Wednesday, January 17, 2018

The Elementals by Michael McDowell

For me, the start of a new reading year is always exciting. Setting goals, starting challenges, closing out the prior year with my list of faves... And I did all three at the dawn of 2018: I submitted a top ten to Bookbitch.com and posted my expanded "Favorite Reads of 2017" here on the blog. I set my Goodreads goal for 2018 (150 with the expectation [hope] that I'll have to set that higher as the year goes by - I squeaked by with my 180 goal of 2017, so we'll see), and I chose a few challenges for the year as well. This year, I'm sticking to the Litsy Reading Challenge bingo card and Book Riot's Read Harder challenge. (I'm also doing BookBar's Read-o-Lution challenge, but it's only a few weeks long.)

Considering I only finished one challenge in full last year (a novella challenge), this year is starting off promisingly - I've already managed to finish a few challenge goals!

You may recall seeing mention of The Elementals on my Ghost Stories for Christmas post. Sadly, I didn't manage to actually pack the book when we left for the holidays, so I wasn't actually reading it on Christmas Eve as planned. (It's ok, though, I did have something.) I'd then intended this to be my final read of 2017, but I was sick and that didn't exactly happen either. But I did manage to make it my first read of 2018! And it satisfies a square on the Litsy Reading Challenge!

Michael McDowell, if you don't know, was a fairly prolific author whose work was mostly released in the 80s. He's best known, though, as the screenwriter behind Beetlejuice and The Nightmare Before Christmas. And I wouldn't be surprised if this is the first time you're hearing of him, sadly.

His work has been largely out of print for a while, but thanks to Valancourt Books and Felony & Mayhem, quite a few of his titles have been reissued in recent years. And thank goodness for that! Valancourt in particular has been reissuing McDowell's old southern gothic/horror titles, including The Elementals.

Marian Savage has died and in honor of her death, her son Dauphin, his wife, mother-in-law, brother-in-law, niece, and maid are all headed to the family beach homes for the summer. 

The trio of buildings, built by the Savage family decades ago, have barely changed over the years. Well, with one major exception. At one time, two of the homes were sold. One was eventually purchased by Dauphin's father-in-law, but no one is sure who owns the third. No one ever visits it. And now, all these years later, in spite of looking virtually the same as the other two, the sand has begun to reclaim it.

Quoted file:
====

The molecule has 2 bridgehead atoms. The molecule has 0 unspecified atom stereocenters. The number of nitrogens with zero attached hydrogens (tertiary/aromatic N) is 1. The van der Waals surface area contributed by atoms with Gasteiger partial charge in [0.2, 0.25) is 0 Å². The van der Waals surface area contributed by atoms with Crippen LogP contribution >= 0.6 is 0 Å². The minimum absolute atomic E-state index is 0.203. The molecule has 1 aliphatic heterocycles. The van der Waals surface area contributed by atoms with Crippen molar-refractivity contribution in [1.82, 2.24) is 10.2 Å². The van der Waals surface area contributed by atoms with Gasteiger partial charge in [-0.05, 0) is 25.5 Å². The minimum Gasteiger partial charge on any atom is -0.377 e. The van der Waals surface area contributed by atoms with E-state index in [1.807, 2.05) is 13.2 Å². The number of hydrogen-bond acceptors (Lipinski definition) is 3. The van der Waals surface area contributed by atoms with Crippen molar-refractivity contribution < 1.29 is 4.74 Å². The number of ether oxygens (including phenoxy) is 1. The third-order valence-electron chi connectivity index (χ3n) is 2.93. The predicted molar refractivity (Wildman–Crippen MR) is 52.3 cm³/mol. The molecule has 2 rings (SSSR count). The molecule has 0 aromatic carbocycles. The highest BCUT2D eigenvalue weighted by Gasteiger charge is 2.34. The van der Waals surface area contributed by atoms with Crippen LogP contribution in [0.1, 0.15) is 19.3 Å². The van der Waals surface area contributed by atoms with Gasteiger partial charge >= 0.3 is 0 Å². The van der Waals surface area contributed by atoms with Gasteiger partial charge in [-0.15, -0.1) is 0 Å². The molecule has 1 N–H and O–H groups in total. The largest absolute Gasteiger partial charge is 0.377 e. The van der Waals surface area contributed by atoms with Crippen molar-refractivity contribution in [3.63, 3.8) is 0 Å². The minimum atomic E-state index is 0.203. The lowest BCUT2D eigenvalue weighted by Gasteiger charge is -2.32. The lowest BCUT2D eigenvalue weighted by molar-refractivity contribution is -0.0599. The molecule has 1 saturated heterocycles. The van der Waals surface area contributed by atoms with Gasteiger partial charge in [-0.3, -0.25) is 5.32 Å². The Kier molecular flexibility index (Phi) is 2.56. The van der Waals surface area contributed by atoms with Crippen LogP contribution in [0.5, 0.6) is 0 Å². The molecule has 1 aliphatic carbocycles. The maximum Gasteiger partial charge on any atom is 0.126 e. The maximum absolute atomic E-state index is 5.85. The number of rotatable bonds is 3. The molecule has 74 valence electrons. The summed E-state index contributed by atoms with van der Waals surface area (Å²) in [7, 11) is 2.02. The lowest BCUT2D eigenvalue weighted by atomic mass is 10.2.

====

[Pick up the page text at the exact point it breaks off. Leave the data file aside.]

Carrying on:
The homes have a strange history. Dauphin's recently departed mother died there, for one. But it's more than that. Strange sightings, strange noises, and strange occurrences plague the place. Dauphin's own brother disappeared there one summer. But in spite of that, the group is determined to have a good time. 

It seems the houses have different plans, though. 

I loved the timelessness of this story. It was originally released in 1981 but, with the exception of the lack of cell phones, it could really take place just as easily now as then. The houses are cut off from the outside world and, essentially, from time itself. Which is exactly what gives it that timeless feel.

The Elementals isn't a loud or flashy horror read. Instead, it's something of a slow burn that builds in tension thanks to the atmosphere and characters within the story. The sultry heat of summer seeps from the pages as does the grainy itch of sand.

I was going to say that India and Odessa are the two most interesting characters in the story. And it's true that they're the two characters who experience most of the happenings at the beach homes. But in retrospect, they're simply the two I was most drawn to. In all honesty, each of the characters has a little something about them in turn.

India is a precocious teen who lives alone with her single father in New York City. The product of an unhappy marriage, India is perfectly happy with her home life. It would be expected that she'd be bored out of her mind at the beach, but that definitely isn't the case. Her relationship with Odessa, the Savage family maid, is rocky at first - India understandably isn't comfortable with the idea of a maid and it comes across as surliness towards the woman. But when she starts seeing things in the third home and realizes Odessa may have answers, that relationship quickly changes.

I will say that I didn't find The Elementals a completely satisfying read. I wanted more from it. And not just answers about the entities that haunt Beldame. There was something about The Elementals that felt more like a chapter out of a larger story. Like there should have been more to the tale of the Savages and the McCray's than this one summer. It was fun, but I wanted more from it - or maybe just more to it.

I should point out that I have actually read McDowell before. In 2006, Berkley released Candles Burning, which was completed by none other than Tabitha King herself. You can find my review of that one over in the Bookbitch archives.

1 comment:

Dianna said...

I know about the movies you mentioned, but hadn't heard of this author. So glad to have this book on my radar. Thanks to you, I have it on hold at the library.